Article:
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Directed Time in England

Using School Calendars and Time Budgets

87% of teachers and school leaders cite workload as their number one concern about their job.

The NASUWT has issued a range of action short of strike action instructions which, if implemented fully, will have a positive impact on reducing excessive workload and working hours and empower teachers to take control of their professional lives.

One of those instructions deals specifically with limiting the number of meetings teachers attend after school and tackling the demands which take teachers beyond the time they can reasonably be expected to be available to be directed to undertake work-related activities.

This bulletin explains how to implement that instruction and make a positive difference to workload and long working hours.

All members in maintained schools and academies are covered by Instruction 10 of the NASUWT National Action Instructions, which states:

Members are instructed not to attend any meetings outside school session times which are not within directed time and where there is no published directed time calendar which has been agreed with the NASUWT.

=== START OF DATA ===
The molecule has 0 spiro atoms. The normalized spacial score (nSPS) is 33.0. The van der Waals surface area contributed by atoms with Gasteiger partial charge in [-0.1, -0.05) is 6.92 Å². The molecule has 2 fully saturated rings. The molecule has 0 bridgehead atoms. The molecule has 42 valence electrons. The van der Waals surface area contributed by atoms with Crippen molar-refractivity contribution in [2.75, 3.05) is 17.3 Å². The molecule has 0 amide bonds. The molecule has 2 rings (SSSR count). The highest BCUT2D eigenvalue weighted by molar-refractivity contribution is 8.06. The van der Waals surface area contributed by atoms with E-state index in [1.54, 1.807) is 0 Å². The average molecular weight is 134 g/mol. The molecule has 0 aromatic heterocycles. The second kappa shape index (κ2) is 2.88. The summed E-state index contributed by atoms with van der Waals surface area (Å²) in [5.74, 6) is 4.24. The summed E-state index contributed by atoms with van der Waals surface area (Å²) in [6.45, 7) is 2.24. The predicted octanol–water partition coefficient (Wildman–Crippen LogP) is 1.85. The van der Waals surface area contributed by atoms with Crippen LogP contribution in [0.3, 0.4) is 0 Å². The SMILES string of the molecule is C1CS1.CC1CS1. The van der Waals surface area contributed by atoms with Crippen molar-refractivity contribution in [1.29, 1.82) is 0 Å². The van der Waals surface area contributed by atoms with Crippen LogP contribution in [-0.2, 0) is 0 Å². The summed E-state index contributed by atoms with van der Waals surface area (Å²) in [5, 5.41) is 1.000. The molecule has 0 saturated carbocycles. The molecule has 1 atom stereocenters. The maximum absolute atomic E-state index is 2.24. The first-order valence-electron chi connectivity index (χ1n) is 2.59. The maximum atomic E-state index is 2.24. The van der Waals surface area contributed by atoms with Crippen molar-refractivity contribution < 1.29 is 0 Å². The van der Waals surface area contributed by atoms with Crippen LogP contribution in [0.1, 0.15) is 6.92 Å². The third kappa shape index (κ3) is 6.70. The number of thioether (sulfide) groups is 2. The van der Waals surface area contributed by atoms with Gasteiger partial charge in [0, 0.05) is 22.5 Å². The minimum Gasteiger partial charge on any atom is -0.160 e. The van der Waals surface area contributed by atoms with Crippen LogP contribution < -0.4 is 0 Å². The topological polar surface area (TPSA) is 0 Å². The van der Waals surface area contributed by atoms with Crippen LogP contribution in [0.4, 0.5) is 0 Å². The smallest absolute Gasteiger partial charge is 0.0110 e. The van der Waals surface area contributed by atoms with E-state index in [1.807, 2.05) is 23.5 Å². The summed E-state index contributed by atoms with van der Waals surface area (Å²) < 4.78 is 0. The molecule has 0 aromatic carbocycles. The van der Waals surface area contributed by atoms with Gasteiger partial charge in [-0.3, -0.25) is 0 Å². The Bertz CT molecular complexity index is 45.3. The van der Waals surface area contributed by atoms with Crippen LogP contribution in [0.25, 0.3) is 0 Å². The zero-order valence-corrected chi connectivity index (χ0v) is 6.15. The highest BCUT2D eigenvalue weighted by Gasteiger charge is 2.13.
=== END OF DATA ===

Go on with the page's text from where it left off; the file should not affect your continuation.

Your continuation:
All schools should have an agreed published calendar of meetings for each academic year.

The calendar ideally should be agreed at the end of the previous academic year so that teachers can plan their personal commitments around their work commitments for the following academic year.

Where a school does not agree a calendar with the NASUWT, members should not be attending any meetings outside school session times until agreement is reached.

Members are covered by the Union’s lawful action instructions to enable them to take this action.

Please use the guidelines below to support your discussions with the headteacher on seeking to agree a directed time budget and calendar of meetings.


All teachers who work in maintained schools and the vast majority of teachers in academy schools work in accordance with the national School Teachers’ Pay and Conditions Document (STPCD) for England and Wales.

Working days

The STPCD requires a teacher employed full time to be available for work on 195 days in any school year, on 190 days of which the teacher may be required to teach pupils and perform other duties as described in full in the STPCD, and on five days of which the teacher may only be required to perform other duties (these are known as teacher days/inset days). No pupils are in school on those five days.